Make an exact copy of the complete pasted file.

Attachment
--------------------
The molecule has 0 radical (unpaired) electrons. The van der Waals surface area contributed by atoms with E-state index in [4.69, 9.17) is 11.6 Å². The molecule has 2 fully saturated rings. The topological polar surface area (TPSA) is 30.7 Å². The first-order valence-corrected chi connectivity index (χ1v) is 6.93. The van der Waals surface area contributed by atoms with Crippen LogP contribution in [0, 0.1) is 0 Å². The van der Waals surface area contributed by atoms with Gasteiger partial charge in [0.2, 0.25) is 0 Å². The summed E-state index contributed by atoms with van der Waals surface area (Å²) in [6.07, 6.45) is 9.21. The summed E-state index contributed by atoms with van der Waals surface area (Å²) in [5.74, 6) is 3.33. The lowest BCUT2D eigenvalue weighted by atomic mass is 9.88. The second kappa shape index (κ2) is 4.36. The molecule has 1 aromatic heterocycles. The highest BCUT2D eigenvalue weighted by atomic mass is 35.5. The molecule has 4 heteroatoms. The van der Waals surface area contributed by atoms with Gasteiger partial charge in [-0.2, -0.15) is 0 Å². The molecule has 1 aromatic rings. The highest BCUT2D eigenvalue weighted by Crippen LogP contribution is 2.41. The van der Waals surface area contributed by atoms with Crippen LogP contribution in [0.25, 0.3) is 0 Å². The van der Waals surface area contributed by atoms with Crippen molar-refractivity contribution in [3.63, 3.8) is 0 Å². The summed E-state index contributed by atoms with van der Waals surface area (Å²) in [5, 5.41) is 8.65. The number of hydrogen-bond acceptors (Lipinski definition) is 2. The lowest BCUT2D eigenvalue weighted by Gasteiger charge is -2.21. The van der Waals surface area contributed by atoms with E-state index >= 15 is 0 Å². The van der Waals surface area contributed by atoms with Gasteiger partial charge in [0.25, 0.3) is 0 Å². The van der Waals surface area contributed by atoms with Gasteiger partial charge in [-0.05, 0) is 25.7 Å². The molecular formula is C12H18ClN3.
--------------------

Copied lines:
The molecule has 0 radical (unpaired) electrons. The van der Waals surface area contributed by atoms with E-state index in [4.69, 9.17) is 11.6 Å². The molecule has 2 fully saturated rings. The topological polar surface area (TPSA) is 30.7 Å². The first-order valence-corrected chi connectivity index (χ1v) is 6.93. The van der Waals surface area contributed by atoms with Crippen LogP contribution in [0, 0.1) is 0 Å². The van der Waals surface area contributed by atoms with Gasteiger partial charge in [0.2, 0.25) is 0 Å². The summed E-state index contributed by atoms with van der Waals surface area (Å²) in [6.07, 6.45) is 9.21. The summed E-state index contributed by atoms with van der Waals surface area (Å²) in [5.74, 6) is 3.33. The lowest BCUT2D eigenvalue weighted by atomic mass is 9.88. The second kappa shape index (κ2) is 4.36. The molecule has 1 aromatic heterocycles. The highest BCUT2D eigenvalue weighted by atomic mass is 35.5. The molecule has 4 heteroatoms. The van der Waals surface area contributed by atoms with Gasteiger partial charge in [-0.2, -0.15) is 0 Å². The molecule has 1 aromatic rings. The highest BCUT2D eigenvalue weighted by Crippen LogP contribution is 2.41. The van der Waals surface area contributed by atoms with Crippen LogP contribution in [0.25, 0.3) is 0 Å². The van der Waals surface area contributed by atoms with Crippen molar-refractivity contribution in [3.63, 3.8) is 0 Å². The summed E-state index contributed by atoms with van der Waals surface area (Å²) in [5, 5.41) is 8.65. The number of hydrogen-bond acceptors (Lipinski definition) is 2. The lowest BCUT2D eigenvalue weighted by Gasteiger charge is -2.21. The van der Waals surface area contributed by atoms with E-state index >= 15 is 0 Å². The van der Waals surface area contributed by atoms with Gasteiger partial charge in [0.25, 0.3) is 0 Å². The van der Waals surface area contributed by atoms with Gasteiger partial charge in [-0.05, 0) is 25.7 Å². The molecular formula is C12H18ClN3.